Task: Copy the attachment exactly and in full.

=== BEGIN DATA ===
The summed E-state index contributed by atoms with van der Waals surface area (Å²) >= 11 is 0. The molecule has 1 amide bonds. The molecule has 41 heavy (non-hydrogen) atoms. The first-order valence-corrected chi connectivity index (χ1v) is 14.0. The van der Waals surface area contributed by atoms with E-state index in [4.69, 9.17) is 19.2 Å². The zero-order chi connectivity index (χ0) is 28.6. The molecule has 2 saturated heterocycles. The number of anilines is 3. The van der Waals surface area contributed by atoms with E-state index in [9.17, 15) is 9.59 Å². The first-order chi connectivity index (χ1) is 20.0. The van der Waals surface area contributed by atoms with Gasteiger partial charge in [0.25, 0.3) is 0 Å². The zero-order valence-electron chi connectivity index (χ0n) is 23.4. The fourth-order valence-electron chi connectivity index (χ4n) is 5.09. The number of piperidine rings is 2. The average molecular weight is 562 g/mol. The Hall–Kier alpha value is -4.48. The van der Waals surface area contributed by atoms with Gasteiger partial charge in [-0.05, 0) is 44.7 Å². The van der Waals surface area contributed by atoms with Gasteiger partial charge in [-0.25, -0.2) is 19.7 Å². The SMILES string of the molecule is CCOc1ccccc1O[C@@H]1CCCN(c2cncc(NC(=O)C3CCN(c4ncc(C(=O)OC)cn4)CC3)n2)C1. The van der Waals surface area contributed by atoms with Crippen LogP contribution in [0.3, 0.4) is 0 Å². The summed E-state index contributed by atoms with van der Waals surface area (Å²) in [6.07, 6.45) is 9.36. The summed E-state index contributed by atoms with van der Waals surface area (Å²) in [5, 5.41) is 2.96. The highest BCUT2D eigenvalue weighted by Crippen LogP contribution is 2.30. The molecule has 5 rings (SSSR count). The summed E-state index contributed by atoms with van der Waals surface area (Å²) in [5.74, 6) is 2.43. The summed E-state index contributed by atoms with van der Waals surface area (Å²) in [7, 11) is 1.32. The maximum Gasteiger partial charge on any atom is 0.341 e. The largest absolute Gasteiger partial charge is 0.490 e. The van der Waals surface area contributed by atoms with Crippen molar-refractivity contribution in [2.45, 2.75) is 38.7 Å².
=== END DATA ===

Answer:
The summed E-state index contributed by atoms with van der Waals surface area (Å²) >= 11 is 0. The molecule has 1 amide bonds. The molecule has 41 heavy (non-hydrogen) atoms. The first-order valence-corrected chi connectivity index (χ1v) is 14.0. The van der Waals surface area contributed by atoms with E-state index in [4.69, 9.17) is 19.2 Å². The zero-order chi connectivity index (χ0) is 28.6. The molecule has 2 saturated heterocycles. The number of anilines is 3. The van der Waals surface area contributed by atoms with E-state index in [9.17, 15) is 9.59 Å². The first-order chi connectivity index (χ1) is 20.0. The van der Waals surface area contributed by atoms with Gasteiger partial charge in [0.25, 0.3) is 0 Å². The zero-order valence-electron chi connectivity index (χ0n) is 23.4. The fourth-order valence-electron chi connectivity index (χ4n) is 5.09. The number of piperidine rings is 2. The average molecular weight is 562 g/mol. The Hall–Kier alpha value is -4.48. The van der Waals surface area contributed by atoms with Gasteiger partial charge in [-0.05, 0) is 44.7 Å². The van der Waals surface area contributed by atoms with Gasteiger partial charge in [-0.25, -0.2) is 19.7 Å². The SMILES string of the molecule is CCOc1ccccc1O[C@@H]1CCCN(c2cncc(NC(=O)C3CCN(c4ncc(C(=O)OC)cn4)CC3)n2)C1. The van der Waals surface area contributed by atoms with Crippen LogP contribution in [0.3, 0.4) is 0 Å². The summed E-state index contributed by atoms with van der Waals surface area (Å²) in [6.07, 6.45) is 9.36. The summed E-state index contributed by atoms with van der Waals surface area (Å²) in [5, 5.41) is 2.96. The highest BCUT2D eigenvalue weighted by Crippen LogP contribution is 2.30. The molecule has 5 rings (SSSR count). The summed E-state index contributed by atoms with van der Waals surface area (Å²) in [5.74, 6) is 2.43. The summed E-state index contributed by atoms with van der Waals surface area (Å²) in [7, 11) is 1.32. The maximum Gasteiger partial charge on any atom is 0.341 e. The largest absolute Gasteiger partial charge is 0.490 e. The van der Waals surface area contributed by atoms with Crippen molar-refractivity contribution in [2.45, 2.75) is 38.7 Å².